With the rise in satellite constellations, astronomers are finding that more and more of their images have a satellite trail obscuring some of their data. Just use space telescopes? Unfortunately, it appears that space telescopes like Hubble are having the same problem. Hubble’s orbit has been decaying for years, and it’s now so low that it’s beneath Starlink shells. A new study reveals some of the satellite trails passing through science images.

More about Hubble dropping its orbit.

Hubble VS Roman

Speaking of Hubble, we’re still waiting for the launch of its proper successor, the Nancy Grace Roman Telescope. Many people say that James Webb is “the next Hubble”, but the Roman telescope is much more similar to the HST. However, it will be better than Hubble in almost every way. The main advantage is that it will have a much wider field of view and will be able to cover much more area. So, by current calculations, it would take Hubble 85 years to match what Nancy Grace Roman will see in just 63 days. That alone is a very good reason to be excited about its future launch.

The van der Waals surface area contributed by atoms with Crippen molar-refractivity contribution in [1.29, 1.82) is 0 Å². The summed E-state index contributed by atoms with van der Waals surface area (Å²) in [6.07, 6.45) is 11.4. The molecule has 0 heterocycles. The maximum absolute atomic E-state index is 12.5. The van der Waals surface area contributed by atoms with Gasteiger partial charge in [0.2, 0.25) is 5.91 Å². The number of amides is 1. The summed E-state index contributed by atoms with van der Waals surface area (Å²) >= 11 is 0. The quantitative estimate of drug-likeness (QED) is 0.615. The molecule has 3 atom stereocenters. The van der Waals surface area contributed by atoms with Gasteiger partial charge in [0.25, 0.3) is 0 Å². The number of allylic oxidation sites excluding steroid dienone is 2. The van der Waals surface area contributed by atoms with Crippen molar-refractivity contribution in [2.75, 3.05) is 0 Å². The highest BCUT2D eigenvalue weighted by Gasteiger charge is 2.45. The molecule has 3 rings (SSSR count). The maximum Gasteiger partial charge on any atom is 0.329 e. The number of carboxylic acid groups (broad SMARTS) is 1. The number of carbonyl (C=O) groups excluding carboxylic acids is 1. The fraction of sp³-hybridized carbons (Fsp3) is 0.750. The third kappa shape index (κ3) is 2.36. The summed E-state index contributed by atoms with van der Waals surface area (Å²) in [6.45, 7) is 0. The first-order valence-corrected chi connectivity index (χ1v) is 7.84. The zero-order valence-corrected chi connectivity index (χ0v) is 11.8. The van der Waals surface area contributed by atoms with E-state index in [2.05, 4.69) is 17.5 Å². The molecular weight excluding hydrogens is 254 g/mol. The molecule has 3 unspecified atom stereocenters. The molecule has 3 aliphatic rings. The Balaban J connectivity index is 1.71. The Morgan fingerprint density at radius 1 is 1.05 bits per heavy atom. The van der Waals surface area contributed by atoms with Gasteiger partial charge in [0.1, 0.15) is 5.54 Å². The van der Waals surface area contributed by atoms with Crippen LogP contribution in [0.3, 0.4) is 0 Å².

More about the Nancy Grace Roman Telescope.

Juno’s Flyby of Io

NASA’s Juno spacecraft has spent years orbiting Jupiter, sending home thousands of photographs of the giant planet. With its primary science work complete, mission planners are sending it on my ambitious orbits, exploring the Jovian moons. This week we got a new set of images of Jupiter’s volcanic moon Io from a distance of 51,500 km. This is the closest view of Io since New Horizons visited back in 2006. Scientists could detect changes on the planet’s surface during this time due to its active volcanism.

More about Io.

A Bright Comet for 2024

We’re still waiting for the Universe to deliver another bright comet to grace the night sky. A newly discovered comet might be just what we’re hoping for. It’s called C/2023 A3 Tsuchinshan-ATLAS and is taking a trajectory that could brighten significantly in September 2024. It could reach zero magnitude (or more likely +3), making it one of the brighter comets in recent memory. Come on, Universe, don’t fail us again.

More about the next bright comet.